Assessing the Look East Policy: Moving Beyond Work Culture and Ethic

  •  Kartini Aboo Talib    
  •  Nidzam Sulaiman    
  •  Suzanna Mohammed Isa    
  •  Suhana Saad    


The Look East Policy (LEP) was introduced in 1981 after former Prime Minister Mahathir’s East and West competing perspectives contributed to a nationalist enthusiasm to turn Malaysia into a new industrialized country using Japan and Korea as models. This paper reassesses LEP within the framework of policy evaluation and addresses its long-term impact, with a few twists. For the purpose of this article, only Japan will be discussed as a model for LEP. This article argues that LEP has contributed to Malaysia’s progress in becoming an industrialized country. This research applies assessment indicators such as input, output, processes, performance, and cost considerations to evaluate the achievements made by LEP in terms of work culture, ethics, investments, and human capital development. Intensive interviews were conducted with 30 respondents from various organizations with similar profiles, each contributing experience such as studying, living, working, co-operating and collaborating with Japanese counterparts. Themes were developed based on sequential questions occurring in the narrative interviews’ transcriptions. This study shares respondents’ voices and it reports them as they are. The findings show that LEP produced both advantages and disadvantages, but the former seem to blend in better in organizations, individuals’ lives, and an incremental effort to establish a strong industrialized state.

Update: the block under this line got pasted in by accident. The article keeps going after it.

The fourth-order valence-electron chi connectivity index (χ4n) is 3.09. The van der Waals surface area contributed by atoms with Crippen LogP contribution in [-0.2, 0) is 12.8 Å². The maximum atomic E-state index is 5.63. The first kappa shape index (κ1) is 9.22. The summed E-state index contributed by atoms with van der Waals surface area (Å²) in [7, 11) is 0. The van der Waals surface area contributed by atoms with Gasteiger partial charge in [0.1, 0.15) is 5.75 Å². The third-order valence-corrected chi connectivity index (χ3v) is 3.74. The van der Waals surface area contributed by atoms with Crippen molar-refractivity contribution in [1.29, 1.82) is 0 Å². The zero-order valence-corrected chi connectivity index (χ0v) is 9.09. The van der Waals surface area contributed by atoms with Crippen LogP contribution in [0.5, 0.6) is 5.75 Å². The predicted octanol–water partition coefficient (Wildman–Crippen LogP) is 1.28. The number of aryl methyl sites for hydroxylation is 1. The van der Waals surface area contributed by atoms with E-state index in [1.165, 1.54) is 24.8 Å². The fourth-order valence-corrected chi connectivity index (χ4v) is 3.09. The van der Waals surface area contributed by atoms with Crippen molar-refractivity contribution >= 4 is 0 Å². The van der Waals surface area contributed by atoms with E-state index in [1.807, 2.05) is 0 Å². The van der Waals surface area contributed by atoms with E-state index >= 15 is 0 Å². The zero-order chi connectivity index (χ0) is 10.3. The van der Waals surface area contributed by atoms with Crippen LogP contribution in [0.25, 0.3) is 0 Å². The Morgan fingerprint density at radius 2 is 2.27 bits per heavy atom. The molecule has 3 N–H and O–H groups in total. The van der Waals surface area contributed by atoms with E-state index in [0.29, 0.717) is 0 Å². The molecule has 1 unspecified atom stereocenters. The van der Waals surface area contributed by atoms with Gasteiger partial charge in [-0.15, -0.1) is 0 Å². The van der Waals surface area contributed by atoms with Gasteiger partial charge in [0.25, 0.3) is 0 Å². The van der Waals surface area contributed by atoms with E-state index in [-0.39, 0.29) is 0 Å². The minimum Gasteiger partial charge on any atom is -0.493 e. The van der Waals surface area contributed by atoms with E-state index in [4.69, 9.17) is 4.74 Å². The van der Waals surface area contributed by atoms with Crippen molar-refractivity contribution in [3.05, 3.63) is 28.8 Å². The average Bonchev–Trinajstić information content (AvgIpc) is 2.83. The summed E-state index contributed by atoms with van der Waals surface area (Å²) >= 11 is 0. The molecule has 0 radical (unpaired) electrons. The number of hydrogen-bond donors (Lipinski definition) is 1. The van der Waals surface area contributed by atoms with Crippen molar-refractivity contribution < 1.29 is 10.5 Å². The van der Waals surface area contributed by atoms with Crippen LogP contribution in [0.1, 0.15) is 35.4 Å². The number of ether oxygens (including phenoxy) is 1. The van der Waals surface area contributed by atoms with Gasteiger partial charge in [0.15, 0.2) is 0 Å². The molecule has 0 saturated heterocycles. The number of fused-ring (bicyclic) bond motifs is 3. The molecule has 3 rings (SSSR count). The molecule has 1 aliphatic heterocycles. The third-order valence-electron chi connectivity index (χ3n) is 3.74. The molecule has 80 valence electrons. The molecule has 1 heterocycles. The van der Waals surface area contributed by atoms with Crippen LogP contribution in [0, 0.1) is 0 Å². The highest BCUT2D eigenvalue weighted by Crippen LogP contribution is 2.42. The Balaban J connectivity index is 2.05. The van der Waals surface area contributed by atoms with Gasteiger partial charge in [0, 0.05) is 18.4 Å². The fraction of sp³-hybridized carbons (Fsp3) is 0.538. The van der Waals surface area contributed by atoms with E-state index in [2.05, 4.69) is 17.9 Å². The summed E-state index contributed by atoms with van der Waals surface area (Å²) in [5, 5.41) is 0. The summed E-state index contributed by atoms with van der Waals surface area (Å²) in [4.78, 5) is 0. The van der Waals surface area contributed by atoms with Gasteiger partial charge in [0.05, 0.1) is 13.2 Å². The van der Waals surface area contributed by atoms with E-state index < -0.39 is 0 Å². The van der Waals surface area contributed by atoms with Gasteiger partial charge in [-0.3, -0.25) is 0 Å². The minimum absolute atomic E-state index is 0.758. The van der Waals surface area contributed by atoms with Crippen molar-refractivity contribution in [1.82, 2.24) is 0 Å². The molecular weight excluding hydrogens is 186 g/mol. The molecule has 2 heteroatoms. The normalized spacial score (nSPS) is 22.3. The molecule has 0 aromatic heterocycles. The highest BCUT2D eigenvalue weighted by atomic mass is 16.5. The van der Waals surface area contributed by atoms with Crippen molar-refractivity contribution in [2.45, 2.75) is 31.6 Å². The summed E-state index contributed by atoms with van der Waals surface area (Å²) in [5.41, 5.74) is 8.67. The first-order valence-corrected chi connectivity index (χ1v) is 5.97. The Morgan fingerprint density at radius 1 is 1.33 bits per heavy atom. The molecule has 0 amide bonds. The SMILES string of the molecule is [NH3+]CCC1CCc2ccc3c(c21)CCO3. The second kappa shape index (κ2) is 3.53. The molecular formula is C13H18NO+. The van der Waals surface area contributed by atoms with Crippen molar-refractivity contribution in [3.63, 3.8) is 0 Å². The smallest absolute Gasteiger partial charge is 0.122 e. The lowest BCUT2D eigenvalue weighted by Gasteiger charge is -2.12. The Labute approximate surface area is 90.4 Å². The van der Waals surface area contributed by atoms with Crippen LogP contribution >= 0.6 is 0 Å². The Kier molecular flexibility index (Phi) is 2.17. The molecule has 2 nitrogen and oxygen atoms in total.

This work is licensed under a Creative Commons Attribution 4.0 License.